Assessing and Treating Tennis Elbow

By Ben Benjamin, PhD
March 7, 2016

Assessing and Treating Tennis Elbow

By Ben Benjamin, PhD
March 7, 2016

The most common elbow injury is a strain to the common extensor tendon which controls the wrist, but begins at the elbow. This injury is commonly known as "tennis elbow." Tennis elbow earned its name because many tennis players suffered from this injury.

This is an injury which is not exclusive to those who play racket sports. It is very common in people who use their hands and wrists a great deal in their occupations. The involved muscles are used frequently to grip and lift objects.

You use them when you open doors, paint a wall, screw and unscrew jar lids and turn a screwdriver. Most people with this injury experience pain with activities such as shaking hands, washing dishes, wringing a cloth or lifting a teapot.

Tennis Elbow Anatomy

Tennis elbow means that there is a slight tear or inflammation of one particular muscle tendon unit, frequently near where it connects to the bone at a place medically known as the teno-periosteal junction.

Among the muscles at the outside of the elbow joint, there are two very closely associated muscles: the extensor carpi radialis brevis (See Figure 1) and extensor carpi radialis longus (See Figure 2). Both of these muscles share the common tendon which attaches to the bone at the outside of the elbow (the humerus), the tendon fibers of the longus extend a little further up the attachment to the bone than do the brevis.

Of the various sites of injury the most common is in the common tendon close to its attachment to the bone. The pain is felt at the lateral aspect of the elbow with activities involving the wrist joint and may extend from the outside of the elbow into the forearm as far as the wrist.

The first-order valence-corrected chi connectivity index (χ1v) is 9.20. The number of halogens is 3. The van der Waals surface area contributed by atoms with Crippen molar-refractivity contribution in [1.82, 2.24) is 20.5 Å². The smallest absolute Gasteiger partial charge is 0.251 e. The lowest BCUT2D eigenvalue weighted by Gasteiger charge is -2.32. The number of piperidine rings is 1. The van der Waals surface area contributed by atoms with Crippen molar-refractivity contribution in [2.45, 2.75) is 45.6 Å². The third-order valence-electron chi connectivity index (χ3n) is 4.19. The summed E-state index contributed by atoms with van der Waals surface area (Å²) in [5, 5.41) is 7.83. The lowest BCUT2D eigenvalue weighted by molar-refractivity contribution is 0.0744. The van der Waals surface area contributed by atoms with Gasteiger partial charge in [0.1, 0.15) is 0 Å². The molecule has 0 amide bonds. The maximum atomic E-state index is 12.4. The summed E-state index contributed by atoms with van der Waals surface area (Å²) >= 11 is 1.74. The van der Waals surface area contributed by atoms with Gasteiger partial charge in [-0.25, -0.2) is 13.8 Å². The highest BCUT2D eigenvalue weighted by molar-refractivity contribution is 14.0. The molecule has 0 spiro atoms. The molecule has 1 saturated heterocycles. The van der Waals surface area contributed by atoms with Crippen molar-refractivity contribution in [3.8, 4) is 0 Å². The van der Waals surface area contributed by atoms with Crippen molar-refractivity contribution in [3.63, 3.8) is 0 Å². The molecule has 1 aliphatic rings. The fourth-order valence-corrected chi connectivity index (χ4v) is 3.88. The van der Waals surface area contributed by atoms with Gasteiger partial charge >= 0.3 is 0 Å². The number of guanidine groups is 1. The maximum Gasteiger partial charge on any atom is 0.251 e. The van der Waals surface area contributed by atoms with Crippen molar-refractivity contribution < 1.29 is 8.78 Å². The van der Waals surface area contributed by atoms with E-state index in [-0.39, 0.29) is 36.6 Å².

To locate the exact area of attachment, lean sideways against a wall and bend your arm as though you were going to shake hands with someone. Push your elbow against the wall. The knobby bone you feel pressing into the wall is called the lateral epicondyle of the humerus and is the area where the common tendon attaches to the elbow. This is often the site of the injury.

A little probing with your finger will confirm that this is the spot or you may find it a little lower down the arm in the tendon itself. The muscle bellies of the brevis and longus and their tendons pass down the forearm. The brevis attaches at the back of the hand just beyond the wrist joint while the longus continues on into the fingers.

In addition to the teno-periosteal junction the injury may also occur in the main part of the tendon, called the body of the tendon, or at what's called the musculo-tendinous junction, which is where the tendon and the muscle join each other. The final place of injury with a tennis elbow may be in one or both of the muscle bellies of these two muscles.

How and Why?

This bothersome and frequently long-term injury is extremely common. It regularly afflicts people who lift heavy objects, scrub floors, wait tables, and, of course, play racquet-sports. When racquet enthusiasts get tennis elbow, it's usually because the muscle-tendon unit is fatigued due to repetitive stress or a sudden excessive strain applied to the muscle tendon unit.

It can also occur by falling onto the elbow or bumping the elbow against a wall or another surface with some force. This causes a sudden muscle contraction which tears a few of the fibers of any part of the muscle tendon unit. An inflammatory response occurs. Then adhesive scar tissue develops, often becoming chronic.